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Heat from Africa to help sustain Europe’s electricity demand
The project is expected to supply energy to Europe by 2050
European Business giants have signed a $400bn energy initiative that would utilize North Africa’s heat to supply Europe with 15% of its energy needs in the near future. The Munich based syndicate is expected to start supplying Europe with electricity by 2015.

"The time has come to turn this vision into reality. That implies intensive co-operation with many parties and cultures, to create a sound basis for feasible investments into renewable energy technologies and interconnected grids. The move is pivotal in the transition of Europe, North Africa and the Middle East to sustainable energy supplies," said Paul van Son, chief executive of the energy consortium, Desertec Industrial Initiative.

Deutsche Bank, Siemens and the energy provider E.On, aim to produce solar-generated electricity with a vast network of power plants and transmission grids across North Africa and the Middle East. Massive solar energy fields would be built across North Africa’s Sahara desert, utilizing concentrated solar power technology (CPS), which uses parabolic mirrors to focus the Sun’s rays on storages of water.

The heavily-heated water will power steam turbines to generate electricity 24 hours a day, 52 weeks of the year, and the electricity will then be transported great distances to Europe, using hi-tech cables that suffer little conductive loss of power. According to prognostics, the project is expected to supply Europe with its energy needs by 2050.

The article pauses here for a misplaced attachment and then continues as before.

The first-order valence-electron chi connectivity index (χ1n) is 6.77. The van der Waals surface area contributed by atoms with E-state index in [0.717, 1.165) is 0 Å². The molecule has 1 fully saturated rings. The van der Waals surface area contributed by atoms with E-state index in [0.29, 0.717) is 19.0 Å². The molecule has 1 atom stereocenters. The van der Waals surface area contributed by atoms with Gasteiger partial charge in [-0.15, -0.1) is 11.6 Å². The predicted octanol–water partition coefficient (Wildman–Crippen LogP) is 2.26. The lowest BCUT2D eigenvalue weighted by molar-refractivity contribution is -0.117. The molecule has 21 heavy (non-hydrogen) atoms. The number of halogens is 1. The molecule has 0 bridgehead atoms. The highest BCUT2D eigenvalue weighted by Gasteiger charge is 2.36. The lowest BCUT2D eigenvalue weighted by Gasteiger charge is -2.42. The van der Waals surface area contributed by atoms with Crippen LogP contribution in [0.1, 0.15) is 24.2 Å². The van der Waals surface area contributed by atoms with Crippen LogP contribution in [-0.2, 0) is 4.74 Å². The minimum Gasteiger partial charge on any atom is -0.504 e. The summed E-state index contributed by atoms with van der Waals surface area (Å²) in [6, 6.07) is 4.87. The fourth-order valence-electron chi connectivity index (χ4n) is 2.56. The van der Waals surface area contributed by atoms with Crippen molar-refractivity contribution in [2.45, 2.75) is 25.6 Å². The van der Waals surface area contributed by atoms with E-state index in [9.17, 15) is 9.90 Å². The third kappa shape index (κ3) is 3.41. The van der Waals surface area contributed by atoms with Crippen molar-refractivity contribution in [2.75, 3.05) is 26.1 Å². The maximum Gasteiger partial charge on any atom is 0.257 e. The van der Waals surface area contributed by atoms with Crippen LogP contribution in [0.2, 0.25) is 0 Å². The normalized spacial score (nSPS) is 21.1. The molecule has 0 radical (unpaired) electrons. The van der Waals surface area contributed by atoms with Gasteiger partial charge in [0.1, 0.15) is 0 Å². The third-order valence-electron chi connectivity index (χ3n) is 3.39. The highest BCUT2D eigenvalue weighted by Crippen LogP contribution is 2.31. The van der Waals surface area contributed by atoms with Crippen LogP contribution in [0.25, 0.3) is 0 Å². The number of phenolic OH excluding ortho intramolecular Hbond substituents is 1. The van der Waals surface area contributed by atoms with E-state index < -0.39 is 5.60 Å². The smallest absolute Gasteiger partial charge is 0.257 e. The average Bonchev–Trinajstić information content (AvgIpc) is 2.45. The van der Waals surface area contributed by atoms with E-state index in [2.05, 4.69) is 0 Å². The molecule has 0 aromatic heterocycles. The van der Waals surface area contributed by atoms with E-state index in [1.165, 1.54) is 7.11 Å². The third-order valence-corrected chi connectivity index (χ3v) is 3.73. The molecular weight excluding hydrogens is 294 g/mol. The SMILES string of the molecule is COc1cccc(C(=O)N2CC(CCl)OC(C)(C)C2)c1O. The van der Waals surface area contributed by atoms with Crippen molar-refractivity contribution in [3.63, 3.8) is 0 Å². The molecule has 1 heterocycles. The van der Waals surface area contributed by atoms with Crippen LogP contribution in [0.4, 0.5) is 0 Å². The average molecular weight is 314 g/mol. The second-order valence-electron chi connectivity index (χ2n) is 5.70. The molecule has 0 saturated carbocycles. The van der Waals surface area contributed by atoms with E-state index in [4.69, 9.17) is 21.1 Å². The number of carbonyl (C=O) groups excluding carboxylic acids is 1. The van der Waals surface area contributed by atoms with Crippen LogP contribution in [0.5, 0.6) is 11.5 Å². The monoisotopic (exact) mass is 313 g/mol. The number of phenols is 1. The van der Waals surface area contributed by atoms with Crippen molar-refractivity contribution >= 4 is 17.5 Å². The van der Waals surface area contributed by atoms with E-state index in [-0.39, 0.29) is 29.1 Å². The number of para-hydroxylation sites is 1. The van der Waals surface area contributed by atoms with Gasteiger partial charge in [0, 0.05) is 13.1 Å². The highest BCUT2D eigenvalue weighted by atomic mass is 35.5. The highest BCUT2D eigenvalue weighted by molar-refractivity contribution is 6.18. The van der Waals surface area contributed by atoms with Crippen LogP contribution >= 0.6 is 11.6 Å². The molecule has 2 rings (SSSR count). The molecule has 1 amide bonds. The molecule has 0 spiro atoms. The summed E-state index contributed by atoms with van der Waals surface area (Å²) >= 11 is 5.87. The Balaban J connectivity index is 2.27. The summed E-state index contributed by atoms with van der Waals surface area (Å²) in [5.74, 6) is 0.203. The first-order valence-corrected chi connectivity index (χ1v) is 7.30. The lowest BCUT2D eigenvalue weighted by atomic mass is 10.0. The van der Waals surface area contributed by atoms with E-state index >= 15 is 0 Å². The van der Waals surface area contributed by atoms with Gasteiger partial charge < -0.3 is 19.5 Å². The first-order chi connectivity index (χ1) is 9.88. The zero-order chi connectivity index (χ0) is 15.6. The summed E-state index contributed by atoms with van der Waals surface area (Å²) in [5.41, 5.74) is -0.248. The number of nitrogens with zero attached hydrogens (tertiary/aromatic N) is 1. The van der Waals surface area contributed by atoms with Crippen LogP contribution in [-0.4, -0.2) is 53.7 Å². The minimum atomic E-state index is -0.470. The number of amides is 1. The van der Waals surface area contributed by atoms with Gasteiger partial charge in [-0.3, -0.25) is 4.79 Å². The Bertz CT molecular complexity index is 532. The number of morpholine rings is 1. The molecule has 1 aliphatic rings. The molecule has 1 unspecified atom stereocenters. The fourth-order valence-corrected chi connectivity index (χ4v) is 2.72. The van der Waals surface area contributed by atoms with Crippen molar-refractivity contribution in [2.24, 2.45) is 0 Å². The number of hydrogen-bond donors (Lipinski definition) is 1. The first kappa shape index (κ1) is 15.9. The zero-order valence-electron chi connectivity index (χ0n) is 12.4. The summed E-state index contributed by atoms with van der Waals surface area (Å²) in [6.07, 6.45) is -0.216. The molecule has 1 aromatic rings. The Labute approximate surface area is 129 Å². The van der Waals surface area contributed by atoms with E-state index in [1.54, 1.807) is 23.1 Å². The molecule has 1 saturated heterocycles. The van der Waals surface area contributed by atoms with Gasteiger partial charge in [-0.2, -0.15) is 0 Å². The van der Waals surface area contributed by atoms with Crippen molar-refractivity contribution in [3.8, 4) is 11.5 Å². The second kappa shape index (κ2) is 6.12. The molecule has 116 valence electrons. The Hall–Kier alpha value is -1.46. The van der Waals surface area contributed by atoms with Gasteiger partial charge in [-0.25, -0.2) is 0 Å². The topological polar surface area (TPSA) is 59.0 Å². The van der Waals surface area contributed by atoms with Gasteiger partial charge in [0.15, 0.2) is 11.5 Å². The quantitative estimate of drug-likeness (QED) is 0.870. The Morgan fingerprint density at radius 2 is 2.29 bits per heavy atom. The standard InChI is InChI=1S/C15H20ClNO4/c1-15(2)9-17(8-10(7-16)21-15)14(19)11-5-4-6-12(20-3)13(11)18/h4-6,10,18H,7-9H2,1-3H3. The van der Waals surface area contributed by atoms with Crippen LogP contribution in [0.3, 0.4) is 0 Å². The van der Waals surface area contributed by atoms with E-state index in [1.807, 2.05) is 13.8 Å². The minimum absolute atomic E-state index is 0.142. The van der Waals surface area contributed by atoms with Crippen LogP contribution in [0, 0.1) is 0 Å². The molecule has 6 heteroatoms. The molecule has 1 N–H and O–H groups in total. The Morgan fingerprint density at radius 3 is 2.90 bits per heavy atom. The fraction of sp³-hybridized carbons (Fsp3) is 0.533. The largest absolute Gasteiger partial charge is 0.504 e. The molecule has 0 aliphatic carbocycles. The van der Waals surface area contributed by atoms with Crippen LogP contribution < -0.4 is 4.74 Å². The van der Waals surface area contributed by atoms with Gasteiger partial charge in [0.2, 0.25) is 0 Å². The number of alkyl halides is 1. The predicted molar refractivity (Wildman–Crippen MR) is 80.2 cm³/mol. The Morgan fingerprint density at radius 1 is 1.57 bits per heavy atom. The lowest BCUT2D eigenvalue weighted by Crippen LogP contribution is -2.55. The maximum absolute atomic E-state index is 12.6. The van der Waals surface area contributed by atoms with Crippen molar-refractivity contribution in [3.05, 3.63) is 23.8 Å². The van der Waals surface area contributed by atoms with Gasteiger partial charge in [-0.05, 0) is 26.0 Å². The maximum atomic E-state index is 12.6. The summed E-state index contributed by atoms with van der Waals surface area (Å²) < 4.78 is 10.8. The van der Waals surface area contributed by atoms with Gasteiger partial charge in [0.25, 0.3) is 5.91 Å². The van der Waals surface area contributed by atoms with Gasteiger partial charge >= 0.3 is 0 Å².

A statement released by the Desertec Foundation indicate that some of the power generated by the Sahara solar energy fields will also be used by domestic African consumers.

A number of North African countries have expressed a strong desire to join the project, that utilizes the Sun, North Africa’s main sustainable natural resource. The initiative has also gained the support of the German government of Angela Merkel, who has already expressed a desire to offset her country’s dependence on Russian gas supplies.

The concept was first announced in 2007 by the Desertec Foundation, with small pilot projects based in North Africa, and is in line with the demands of the Sustainable Energy Coalition (SEC). SEC brings together more than 60 national and state-level business, environmental, consumers, and energy policy organizations to promote increased federal support for energy efficiency and renewable energy technologies and reduced federal support for unsafe or polluting energy resources.

Sustainable Energy Coalition members advocate federal energy policies that will lead to a cleaner environment, safe reliable energy technologies, and a secure, prosperous future for all Americans. Avenues for Coalition activity include policy decisions on the federal budget, electric utility restructuring, pollution prevention, Climate Change, and tax policies.


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